Monday, April 11, 2011

A Few Words on the Life of a Rat

He came to me on a spring day not unlike today. I already owned two adult male rats, Rex and Vlad, and as Rex was elderly I had thought it best to get a third to keep Vlad company. I had ordered an adult male, and imagine my surprise when I opened the box and a tiny baby rat poked his curly head up at me.

I almost didn't take him. I worried Rex and Vlad, two giants, would be rough with the little guy. When I reached my finger in to stroke his head, he took it in his two paws and happily licked me hello. Hey, who could resist? And when Rex and Vlad encountered him at home, they were just as charmed. They would wrestle the heck out of each other, but had only cuddles and the occasional lick to offer this tiny newcomer.

The new baby rat and myself, in the spring of 2008.
From top to bottom, Vlad, Rex, and the new baby spooning.

You can really see just how tiny he was compared to
the fully grown Rex.
I named him Atticus, after Atticus Finch in Harper Lee's 'To Kill a Mockingbird'. He was covered in a sparse and curling sort of grey and white fuzz, and went prematurely bald as he matured into a young adult. He was a friendly, gentle creature from the start. When Rex, a grumpy curmudgeon of a rat, faded in his old age it was Atticus who kept him company and brought him cheerios from the morning bowl of goodies. He stayed by old Rex to the end, though the cage now had other young rats he could have been playing with.

An elderly Rex kept company by a loyal Atticus.

Atticus loved people, and he was the first to greet anyone.
From left to right, Sherlock, Atticus, and Gabe.
He was the first to greet everyone who came to the cage door, be it rodent or human. The rodents he would investigate with a few friendly sniffs and warm nudges, the humans he would greet as he first greeted me. He'd grasp their finger firmly in both paws, and lick the fingertip for a few moments. For a rat he had a good, sturdy handshake.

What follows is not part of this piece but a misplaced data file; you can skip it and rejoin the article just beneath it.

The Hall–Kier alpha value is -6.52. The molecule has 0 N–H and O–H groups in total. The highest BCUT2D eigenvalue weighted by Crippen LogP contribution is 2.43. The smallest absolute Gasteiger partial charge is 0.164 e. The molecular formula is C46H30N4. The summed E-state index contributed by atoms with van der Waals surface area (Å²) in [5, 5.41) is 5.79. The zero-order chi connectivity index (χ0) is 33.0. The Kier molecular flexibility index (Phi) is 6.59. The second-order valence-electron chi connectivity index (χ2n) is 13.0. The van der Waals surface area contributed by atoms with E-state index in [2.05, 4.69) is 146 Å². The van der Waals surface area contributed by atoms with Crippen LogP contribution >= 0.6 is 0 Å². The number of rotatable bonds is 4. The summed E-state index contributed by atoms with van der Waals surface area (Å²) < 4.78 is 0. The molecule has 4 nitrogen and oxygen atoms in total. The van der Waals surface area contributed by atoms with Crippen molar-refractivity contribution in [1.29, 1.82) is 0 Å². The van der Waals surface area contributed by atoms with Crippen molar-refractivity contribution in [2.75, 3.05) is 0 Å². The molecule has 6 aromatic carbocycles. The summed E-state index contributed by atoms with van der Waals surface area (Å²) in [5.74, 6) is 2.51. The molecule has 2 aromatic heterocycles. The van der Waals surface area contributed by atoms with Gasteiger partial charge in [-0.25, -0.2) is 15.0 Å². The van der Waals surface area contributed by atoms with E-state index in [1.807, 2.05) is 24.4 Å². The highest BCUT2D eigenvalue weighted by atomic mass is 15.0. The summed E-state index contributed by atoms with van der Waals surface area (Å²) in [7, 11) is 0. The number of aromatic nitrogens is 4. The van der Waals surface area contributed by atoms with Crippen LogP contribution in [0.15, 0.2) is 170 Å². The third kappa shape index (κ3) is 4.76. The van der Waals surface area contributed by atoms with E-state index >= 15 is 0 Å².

He outlived Vlad and Rex, and came to share his cage with a pair of brothers, Gabriel and Sherlock. Each had sleeky, shiny coats, and folks would go to pet them over the balding, fuzzy, pink skinned Atticus. However, Gabe was skittish and Sherlock was a nibbler. Eventually Atticus won everyone over with his eager reach, and that tiny embrace he locked onto your finger. He was a people rat. When he was taken out of the cage Atticus didn't roam far. He was content to sit in a lap and relax. He examined beards. He licked cheeks.

Atticus stepping onto my face about two years ago.
When a troublesome Siamese kitten came to live with us, Atticus's infinite patience was tested. And while Sherlock gave the explorer-kitten a good chomp on the paw, Atticus was content to let the kitten smell his whiskers from behind the bars. He would sniff at the kitten as well, and as Elvis grew into a cat the two shared many evenings facing each other peacefully, blinking in comfortable curiosity at one another.

Elvis visiting with Atticus.
Elvis and Atticus.

Atticus had as much patience when it came to other rats. When Sherlock sadly passed from a brain tumor, Gabe and Atticus were left as two beta males--and neither ever established dominance. They just made a life together in ease, sharing food and bedding without squabbles. Gabe was a nervous, shy rodent, and Atticus never took advantage.
Atticus relaxing with Ryan last summer.

When Atticus was two years old, we all drove cross country to live in Washington. I had worried he might be stressed from the strain of the trip--and I could not have been more mistaken. From his cage Atticus stuck his little head in the direction of the open car window like a tiny dog, sucking in the fresh air of foreign places. Ryan fed him cheezits and grapes, many of which he handed over to Gabe. The two sunbathed in the car during the day and dined on scraps of hotel room food at night. Elvis on the other hand shook the first two days, and when he was allowed to roam he would stick to the side of the rat cage where his tiny enemies had turned into hometown allies.

A blurry photo of an elderly Atticus comforting a sick